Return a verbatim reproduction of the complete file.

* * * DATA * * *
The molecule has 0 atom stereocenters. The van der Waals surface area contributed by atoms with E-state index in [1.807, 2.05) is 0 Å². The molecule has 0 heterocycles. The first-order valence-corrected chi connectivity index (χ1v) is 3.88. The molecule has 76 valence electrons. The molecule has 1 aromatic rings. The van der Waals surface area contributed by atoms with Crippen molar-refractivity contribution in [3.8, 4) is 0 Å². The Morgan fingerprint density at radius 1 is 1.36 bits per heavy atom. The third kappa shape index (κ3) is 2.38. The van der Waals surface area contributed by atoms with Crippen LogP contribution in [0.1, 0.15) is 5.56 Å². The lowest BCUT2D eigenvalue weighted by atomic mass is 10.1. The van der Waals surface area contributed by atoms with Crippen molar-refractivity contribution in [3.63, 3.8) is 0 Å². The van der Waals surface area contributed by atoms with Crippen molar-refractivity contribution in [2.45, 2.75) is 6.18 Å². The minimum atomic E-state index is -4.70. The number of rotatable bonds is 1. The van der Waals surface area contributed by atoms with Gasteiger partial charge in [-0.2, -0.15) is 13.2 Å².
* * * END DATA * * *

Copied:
The molecule has 0 atom stereocenters. The van der Waals surface area contributed by atoms with E-state index in [1.807, 2.05) is 0 Å². The molecule has 0 heterocycles. The first-order valence-corrected chi connectivity index (χ1v) is 3.88. The molecule has 76 valence electrons. The molecule has 1 aromatic rings. The van der Waals surface area contributed by atoms with Crippen molar-refractivity contribution in [3.8, 4) is 0 Å². The Morgan fingerprint density at radius 1 is 1.36 bits per heavy atom. The third kappa shape index (κ3) is 2.38. The van der Waals surface area contributed by atoms with Crippen LogP contribution in [0.1, 0.15) is 5.56 Å². The lowest BCUT2D eigenvalue weighted by atomic mass is 10.1. The van der Waals surface area contributed by atoms with Crippen molar-refractivity contribution in [3.63, 3.8) is 0 Å². The van der Waals surface area contributed by atoms with Crippen molar-refractivity contribution in [2.45, 2.75) is 6.18 Å². The minimum atomic E-state index is -4.70. The number of rotatable bonds is 1. The van der Waals surface area contributed by atoms with Gasteiger partial charge in [-0.2, -0.15) is 13.2 Å².